In a recent entry, I noted that I looked forward to Justice Jabar bringing his expertise on administrative appeals to the SJC through his Superior Court experience in Kennebec County. Two of the last decisions he issued before his official elevation confirm my views.
The first was an 80C appeal successfully pursued by, among others, Pierce Atwood's Chris Roach and Lucus Ritchie. Maine Automobile Dealers Association Insurance Trust et al. v. Superintendent of Insurance et al., Decision and Order, Docket Nos. AP-71, AP-72, AP-73, AP-74 (Me. Super. Ct. Aug. 31, 2009). Anthem Health Plans of Maine, among other entities, challenged the "savings offset" calculation set by the Superintendent of Insurance under 24-A M.R.S.A. s. 6913 (this process has been changed going forward). The Superintendent found savings of $48.7 million. Justice Jabar vacated the findings, holding among other things, that the Superintendent had exceeded her authority in re-assessing findings of the Dirigo Health Agencies' Board of Trustees and that the calculation was not supported by the record. So now the matter must go back to the Board for a recalculation. Winning a substantial evidence argument is never easy - while there was a legal issue regarding the scope of the Superintendent's review, too, this was one complicated case. So kudos, to Chris and Lucas, and to Justice Jabar for wading through the thicket. The opinion is, as he tends to do, very cut-to-the-chase, while covering all the necessary points.
The second case is one I worked on with Alan Muir and Katy Rand of PA - Maine State Chamber of Commerce et al. v. Workers' Compensation Board, Decision and Order, CIvil Action Nos. CV-08-256 & 08-262 (Me. Super. Ct. Aug. 31, 2009). Technically, this was not an 80C appeal, but a challenge to rulemaking – the 2006 workers compensation board "permanent impairment threshold." A challenge to a rule is technically a declaratory judgment action, not a Rule 80C appeal, but I've found that the easiest way to handle this type of case is to micmic the 80C process as closely as possible, so this was decided on the closest equivalent to 80C briefing in the regular civil litigation context – judgment on a stipulated (the administrative) record. Technically speaking again, this isn't quite like 80C briefing, because the Superior Court on a stipulated record makes findings of fact, but as a practical matter, it works pretty well.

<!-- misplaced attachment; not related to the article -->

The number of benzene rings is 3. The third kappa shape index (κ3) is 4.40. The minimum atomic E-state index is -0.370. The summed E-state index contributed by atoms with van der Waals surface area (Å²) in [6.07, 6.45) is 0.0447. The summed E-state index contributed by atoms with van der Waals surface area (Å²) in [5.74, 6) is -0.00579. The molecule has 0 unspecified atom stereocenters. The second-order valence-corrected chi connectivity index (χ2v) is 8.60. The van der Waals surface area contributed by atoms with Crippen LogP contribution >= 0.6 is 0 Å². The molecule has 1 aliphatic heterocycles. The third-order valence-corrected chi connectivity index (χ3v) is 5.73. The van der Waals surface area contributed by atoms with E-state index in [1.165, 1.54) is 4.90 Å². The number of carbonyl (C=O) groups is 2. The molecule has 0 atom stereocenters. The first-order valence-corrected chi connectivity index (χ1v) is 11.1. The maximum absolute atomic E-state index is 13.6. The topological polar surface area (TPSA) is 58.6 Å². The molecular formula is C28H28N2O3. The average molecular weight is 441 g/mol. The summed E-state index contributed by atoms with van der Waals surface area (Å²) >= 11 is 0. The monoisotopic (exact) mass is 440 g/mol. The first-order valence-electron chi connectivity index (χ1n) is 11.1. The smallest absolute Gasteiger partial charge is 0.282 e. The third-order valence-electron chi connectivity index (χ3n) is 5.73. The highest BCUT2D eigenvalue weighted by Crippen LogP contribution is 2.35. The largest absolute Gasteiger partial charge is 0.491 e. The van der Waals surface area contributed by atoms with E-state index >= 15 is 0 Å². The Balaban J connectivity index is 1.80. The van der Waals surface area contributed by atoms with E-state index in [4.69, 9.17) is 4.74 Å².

While there are some complicated aspects to this one, too (thank you Alan for leading me through the worker's comp forest), in the end again the issue was fairly straightforward. The law (39-A M.R.S. s. 213) says that every two years the Board is supposed to identify the threshold of permanent impairment of the top 25% most greatly permantly impaired workers, because they receive greater benefits. So, for example, if the PI impairment threshold is 13%, that means workers with PI of that or greater receive the higher benefits. This means, as a practical matter, that labor interests will like a lower threshold and management a higher one. To make a long story short, the board was calculating the threshold by including 0% PI cases in the denominator. Now, like many liberal arts majors, I became a lawyer because math is not my forte, but even I could see how doing that jiggers the PI number lower - the more cases in the denominator, even if at 0%, the more it will ooch down the threshold. (You can try this at home. Take four people with impairments of 50%, 40%, 30% and 20% – the top quarter is at 50%, right – 1/4? Now throw in four more, 0% cases. You now have eight total in your denominator, so the top quarter is 2/8, not 1/4, right? So the threshold goes down one notch, from 50% to 40%).
Justice Jabar accepted our position that including the 0% PIs was arbitrary and capricious, and so struck the threshold down. It's nice to have the rules of mathematics and the rules of law coincide.
Tomorrow I am off to Macedonia for a week for some USAID work (if you need some advice on the EU electricity directive, let me know). Happy travels to all on this holiday weekend.